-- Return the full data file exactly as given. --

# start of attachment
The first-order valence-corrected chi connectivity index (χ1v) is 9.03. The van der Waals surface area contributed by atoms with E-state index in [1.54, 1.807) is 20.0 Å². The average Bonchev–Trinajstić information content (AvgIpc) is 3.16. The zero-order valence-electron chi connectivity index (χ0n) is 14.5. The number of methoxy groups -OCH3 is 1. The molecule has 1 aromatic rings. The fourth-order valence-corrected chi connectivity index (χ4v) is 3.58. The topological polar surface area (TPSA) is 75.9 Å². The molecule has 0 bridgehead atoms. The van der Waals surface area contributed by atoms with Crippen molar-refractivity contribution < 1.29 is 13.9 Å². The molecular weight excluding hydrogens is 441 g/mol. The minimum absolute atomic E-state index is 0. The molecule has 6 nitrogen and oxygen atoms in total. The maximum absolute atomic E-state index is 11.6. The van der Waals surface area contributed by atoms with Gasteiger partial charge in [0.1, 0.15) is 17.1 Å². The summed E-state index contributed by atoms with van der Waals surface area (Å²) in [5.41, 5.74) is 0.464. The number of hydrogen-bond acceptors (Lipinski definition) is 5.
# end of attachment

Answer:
The first-order valence-corrected chi connectivity index (χ1v) is 9.03. The van der Waals surface area contributed by atoms with E-state index in [1.54, 1.807) is 20.0 Å². The average Bonchev–Trinajstić information content (AvgIpc) is 3.16. The zero-order valence-electron chi connectivity index (χ0n) is 14.5. The number of methoxy groups -OCH3 is 1. The molecule has 1 aromatic rings. The fourth-order valence-corrected chi connectivity index (χ4v) is 3.58. The topological polar surface area (TPSA) is 75.9 Å². The molecule has 0 bridgehead atoms. The van der Waals surface area contributed by atoms with Crippen molar-refractivity contribution < 1.29 is 13.9 Å². The molecular weight excluding hydrogens is 441 g/mol. The minimum absolute atomic E-state index is 0. The molecule has 6 nitrogen and oxygen atoms in total. The maximum absolute atomic E-state index is 11.6. The van der Waals surface area contributed by atoms with Gasteiger partial charge in [0.1, 0.15) is 17.1 Å². The summed E-state index contributed by atoms with van der Waals surface area (Å²) in [5.41, 5.74) is 0.464. The number of hydrogen-bond acceptors (Lipinski definition) is 5.